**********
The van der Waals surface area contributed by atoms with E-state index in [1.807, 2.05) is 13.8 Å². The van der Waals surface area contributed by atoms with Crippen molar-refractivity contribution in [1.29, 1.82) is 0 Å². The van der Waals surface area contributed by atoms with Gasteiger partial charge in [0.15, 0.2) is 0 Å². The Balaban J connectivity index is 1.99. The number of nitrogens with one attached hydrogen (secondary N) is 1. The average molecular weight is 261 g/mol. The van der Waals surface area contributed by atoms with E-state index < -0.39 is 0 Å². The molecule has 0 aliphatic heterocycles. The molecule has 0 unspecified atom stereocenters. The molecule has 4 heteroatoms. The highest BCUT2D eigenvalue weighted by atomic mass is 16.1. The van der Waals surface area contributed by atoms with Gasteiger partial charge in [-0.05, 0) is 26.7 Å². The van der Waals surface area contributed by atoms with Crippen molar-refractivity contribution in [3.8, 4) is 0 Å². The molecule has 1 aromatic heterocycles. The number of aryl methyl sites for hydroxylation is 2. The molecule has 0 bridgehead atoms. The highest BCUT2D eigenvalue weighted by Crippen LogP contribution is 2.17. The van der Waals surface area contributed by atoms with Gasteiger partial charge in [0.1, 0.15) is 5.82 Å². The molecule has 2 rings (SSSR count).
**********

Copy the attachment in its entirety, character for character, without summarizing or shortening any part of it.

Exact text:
The van der Waals surface area contributed by atoms with E-state index in [1.807, 2.05) is 13.8 Å². The van der Waals surface area contributed by atoms with Crippen molar-refractivity contribution in [1.29, 1.82) is 0 Å². The van der Waals surface area contributed by atoms with Gasteiger partial charge in [0.15, 0.2) is 0 Å². The Balaban J connectivity index is 1.99. The number of nitrogens with one attached hydrogen (secondary N) is 1. The average molecular weight is 261 g/mol. The van der Waals surface area contributed by atoms with E-state index < -0.39 is 0 Å². The molecule has 0 aliphatic heterocycles. The molecule has 0 unspecified atom stereocenters. The molecule has 4 heteroatoms. The highest BCUT2D eigenvalue weighted by atomic mass is 16.1. The van der Waals surface area contributed by atoms with Gasteiger partial charge in [-0.05, 0) is 26.7 Å². The van der Waals surface area contributed by atoms with Crippen molar-refractivity contribution in [3.8, 4) is 0 Å². The molecule has 1 aromatic heterocycles. The number of aryl methyl sites for hydroxylation is 2. The molecule has 0 bridgehead atoms. The highest BCUT2D eigenvalue weighted by Crippen LogP contribution is 2.17. The van der Waals surface area contributed by atoms with Gasteiger partial charge in [0.1, 0.15) is 5.82 Å². The molecule has 2 rings (SSSR count).